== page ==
PubDate: 2017-09-27T08:00:22.76653-05:0
      DOI: 10.1111/acer.13513
  • The Prospective Association Between Internalizing Symptoms and Adolescent
           Alcohol Involvement and the Moderating Role of Age and Externalizing
    • Authors: Craig R. Colder; Kathleen Shyhalla, Seth Frndak, Jennifer P. Read, Liliana J. Lengua, Larry W. Hawk, William F. Wieczorek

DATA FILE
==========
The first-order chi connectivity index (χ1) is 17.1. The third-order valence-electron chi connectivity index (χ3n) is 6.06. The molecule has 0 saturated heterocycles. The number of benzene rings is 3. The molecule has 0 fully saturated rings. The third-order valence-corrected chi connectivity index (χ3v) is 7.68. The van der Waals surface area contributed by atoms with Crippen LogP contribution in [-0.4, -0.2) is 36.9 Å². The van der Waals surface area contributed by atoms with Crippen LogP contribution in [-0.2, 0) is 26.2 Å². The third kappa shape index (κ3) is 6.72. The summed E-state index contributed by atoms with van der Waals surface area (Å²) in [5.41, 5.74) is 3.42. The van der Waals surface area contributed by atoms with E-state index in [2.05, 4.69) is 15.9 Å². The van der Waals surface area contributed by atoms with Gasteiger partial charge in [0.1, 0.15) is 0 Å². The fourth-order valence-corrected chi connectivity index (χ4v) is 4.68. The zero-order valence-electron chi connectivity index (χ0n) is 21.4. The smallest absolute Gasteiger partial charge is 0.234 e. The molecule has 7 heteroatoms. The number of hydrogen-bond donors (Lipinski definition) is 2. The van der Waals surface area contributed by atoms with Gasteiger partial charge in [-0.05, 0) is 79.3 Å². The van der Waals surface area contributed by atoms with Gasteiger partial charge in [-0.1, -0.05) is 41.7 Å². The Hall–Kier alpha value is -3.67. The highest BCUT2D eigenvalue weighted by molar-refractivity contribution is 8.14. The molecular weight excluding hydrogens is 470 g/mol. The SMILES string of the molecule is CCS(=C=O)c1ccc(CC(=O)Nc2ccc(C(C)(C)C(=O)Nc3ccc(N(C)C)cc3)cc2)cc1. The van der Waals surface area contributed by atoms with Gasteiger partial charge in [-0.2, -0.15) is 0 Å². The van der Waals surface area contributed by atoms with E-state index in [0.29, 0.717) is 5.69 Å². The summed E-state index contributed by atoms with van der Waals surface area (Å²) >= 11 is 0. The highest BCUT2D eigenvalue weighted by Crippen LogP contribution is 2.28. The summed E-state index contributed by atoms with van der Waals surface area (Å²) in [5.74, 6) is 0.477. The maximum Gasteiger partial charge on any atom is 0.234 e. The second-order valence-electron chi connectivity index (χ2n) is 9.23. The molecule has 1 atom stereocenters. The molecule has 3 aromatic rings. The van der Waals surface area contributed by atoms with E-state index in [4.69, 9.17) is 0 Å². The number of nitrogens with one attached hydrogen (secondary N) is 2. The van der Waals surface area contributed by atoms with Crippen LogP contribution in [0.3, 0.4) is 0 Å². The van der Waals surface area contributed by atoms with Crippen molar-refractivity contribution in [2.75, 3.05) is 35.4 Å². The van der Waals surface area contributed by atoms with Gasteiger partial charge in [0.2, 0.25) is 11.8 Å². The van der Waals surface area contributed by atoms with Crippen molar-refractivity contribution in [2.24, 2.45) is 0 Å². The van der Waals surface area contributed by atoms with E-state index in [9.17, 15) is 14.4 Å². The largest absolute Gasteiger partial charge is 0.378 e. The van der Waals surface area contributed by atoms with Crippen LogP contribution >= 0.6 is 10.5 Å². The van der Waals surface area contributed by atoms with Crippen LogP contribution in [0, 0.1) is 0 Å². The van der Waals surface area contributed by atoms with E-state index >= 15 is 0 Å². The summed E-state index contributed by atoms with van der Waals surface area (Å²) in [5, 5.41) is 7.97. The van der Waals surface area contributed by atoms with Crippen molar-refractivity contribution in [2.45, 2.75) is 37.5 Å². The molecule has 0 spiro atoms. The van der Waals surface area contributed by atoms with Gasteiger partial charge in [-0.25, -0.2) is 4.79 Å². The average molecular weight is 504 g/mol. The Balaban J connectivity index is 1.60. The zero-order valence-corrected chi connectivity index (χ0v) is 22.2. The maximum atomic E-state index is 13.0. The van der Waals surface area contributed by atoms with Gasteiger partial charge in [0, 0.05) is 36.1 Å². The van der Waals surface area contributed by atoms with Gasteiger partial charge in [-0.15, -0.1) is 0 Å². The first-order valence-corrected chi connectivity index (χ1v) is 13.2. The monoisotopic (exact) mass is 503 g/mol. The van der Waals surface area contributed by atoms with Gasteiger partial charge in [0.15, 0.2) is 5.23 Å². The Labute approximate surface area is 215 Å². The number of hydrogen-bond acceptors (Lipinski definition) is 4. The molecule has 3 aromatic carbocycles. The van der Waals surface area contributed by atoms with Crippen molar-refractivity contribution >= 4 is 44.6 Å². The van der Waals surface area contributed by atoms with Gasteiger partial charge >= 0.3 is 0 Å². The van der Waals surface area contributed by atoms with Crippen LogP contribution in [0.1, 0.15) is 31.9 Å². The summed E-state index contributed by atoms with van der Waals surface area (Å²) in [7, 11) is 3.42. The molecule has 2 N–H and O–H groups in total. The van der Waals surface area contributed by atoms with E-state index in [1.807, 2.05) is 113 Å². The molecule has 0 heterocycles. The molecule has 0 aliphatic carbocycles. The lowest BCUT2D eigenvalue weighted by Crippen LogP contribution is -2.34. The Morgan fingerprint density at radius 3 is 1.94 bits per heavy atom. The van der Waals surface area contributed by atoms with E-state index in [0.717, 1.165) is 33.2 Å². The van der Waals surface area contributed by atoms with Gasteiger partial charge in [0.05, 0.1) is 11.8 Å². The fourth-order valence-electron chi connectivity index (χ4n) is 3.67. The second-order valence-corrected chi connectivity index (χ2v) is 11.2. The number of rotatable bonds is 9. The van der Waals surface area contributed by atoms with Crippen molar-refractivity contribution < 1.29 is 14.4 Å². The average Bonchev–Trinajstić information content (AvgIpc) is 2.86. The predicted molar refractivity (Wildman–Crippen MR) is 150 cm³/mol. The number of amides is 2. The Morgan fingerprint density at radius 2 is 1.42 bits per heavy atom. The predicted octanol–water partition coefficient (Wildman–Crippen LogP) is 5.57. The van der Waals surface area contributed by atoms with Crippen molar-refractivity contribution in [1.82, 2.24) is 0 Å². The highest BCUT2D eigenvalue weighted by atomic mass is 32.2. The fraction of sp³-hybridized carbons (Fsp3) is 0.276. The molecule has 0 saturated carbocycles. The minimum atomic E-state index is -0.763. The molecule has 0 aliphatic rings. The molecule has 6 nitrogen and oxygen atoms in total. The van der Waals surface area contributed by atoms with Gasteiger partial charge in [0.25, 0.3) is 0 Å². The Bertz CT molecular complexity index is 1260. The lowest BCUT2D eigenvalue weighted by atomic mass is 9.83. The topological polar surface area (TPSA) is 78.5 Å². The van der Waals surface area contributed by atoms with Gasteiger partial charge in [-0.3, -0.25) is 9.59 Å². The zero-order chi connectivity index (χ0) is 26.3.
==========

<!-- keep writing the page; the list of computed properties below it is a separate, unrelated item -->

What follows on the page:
Abstract: BackgroundAs predicted by self-medication theories that drinking is motivated by a desire to ameliorate emotional distress, some studies find internalizing symptoms (e.g., anxiety, depression) increase risk for adolescent drinking; however, such a risk effect has not been supported consistently. Our prior work examined externalizing symptoms as a potential moderator of the association between internalizing symptoms and adolescent alcohol use (AU) to explain some of the inconsistencies in the literature. We found that internalizing symptoms were protective against early adolescent AU particularly for youth elevated on externalizing symptoms (a two-way interaction). Our sample has now been followed for several additional assessments that extend into young adulthood, and the current study tests whether the protective effect of internalizing symptoms may change as youth age into young adulthood, and whether this age moderating effect varied across different clusters of internalizing symptoms (social anxiety, generalized anxiety, and depression). Internalizing symptoms were hypothesized to shift from a protective factor to a risk factor with age, particularly for youth elevated on externalizing symptoms.MethodA community sample of 387 adolescents was followed for nine annual assessments (mean age =12.1 years at the first assessment and 55% female). Multilevel cross-lagged two-part zero-inflated poisson models were used to test hypotheses.ResultsThe most robust moderating effects were for levels of alcohol use, such that the protective effect of all internalizing symptom clusters was most evident in the context of moderate to high levels of externalizing problems. A risk effect of internalizing symptoms was evident at low levels of externalizing symptoms. With age, the risk and protective effects of internalizing symptoms were evident at less extreme levels of externalizing behavior. With respect to alcohol-related problems, findings did not support age moderation for generalized anxiety or depression, but it was supported for social anxiety.ConclusionsFindings highlight the importance of considering the role of emotional distress from a developmental perspective and in the context of externalizing behavior problems.This article is protected by copyright. All rights reserved.